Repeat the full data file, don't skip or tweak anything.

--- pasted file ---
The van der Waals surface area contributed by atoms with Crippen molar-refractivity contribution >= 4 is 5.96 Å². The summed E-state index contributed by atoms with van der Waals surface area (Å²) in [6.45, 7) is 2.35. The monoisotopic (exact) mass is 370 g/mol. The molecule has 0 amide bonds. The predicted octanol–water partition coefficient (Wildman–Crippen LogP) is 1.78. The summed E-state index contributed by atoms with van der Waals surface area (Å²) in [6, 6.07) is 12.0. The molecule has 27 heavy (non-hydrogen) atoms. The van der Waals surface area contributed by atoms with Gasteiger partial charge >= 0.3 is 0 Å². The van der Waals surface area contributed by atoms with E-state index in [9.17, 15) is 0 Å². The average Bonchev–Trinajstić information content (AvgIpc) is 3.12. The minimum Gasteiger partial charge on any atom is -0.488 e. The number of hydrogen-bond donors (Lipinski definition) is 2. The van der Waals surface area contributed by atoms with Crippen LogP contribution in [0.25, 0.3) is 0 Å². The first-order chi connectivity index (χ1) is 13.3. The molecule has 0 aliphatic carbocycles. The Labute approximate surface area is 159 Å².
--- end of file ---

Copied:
The van der Waals surface area contributed by atoms with Crippen molar-refractivity contribution >= 4 is 5.96 Å². The summed E-state index contributed by atoms with van der Waals surface area (Å²) in [6.45, 7) is 2.35. The monoisotopic (exact) mass is 370 g/mol. The molecule has 0 amide bonds. The predicted octanol–water partition coefficient (Wildman–Crippen LogP) is 1.78. The summed E-state index contributed by atoms with van der Waals surface area (Å²) in [6, 6.07) is 12.0. The molecule has 27 heavy (non-hydrogen) atoms. The van der Waals surface area contributed by atoms with Gasteiger partial charge >= 0.3 is 0 Å². The van der Waals surface area contributed by atoms with E-state index in [9.17, 15) is 0 Å². The average Bonchev–Trinajstić information content (AvgIpc) is 3.12. The minimum Gasteiger partial charge on any atom is -0.488 e. The number of hydrogen-bond donors (Lipinski definition) is 2. The van der Waals surface area contributed by atoms with Crippen LogP contribution in [0.25, 0.3) is 0 Å². The first-order chi connectivity index (χ1) is 13.3. The molecule has 0 aliphatic carbocycles. The Labute approximate surface area is 159 Å².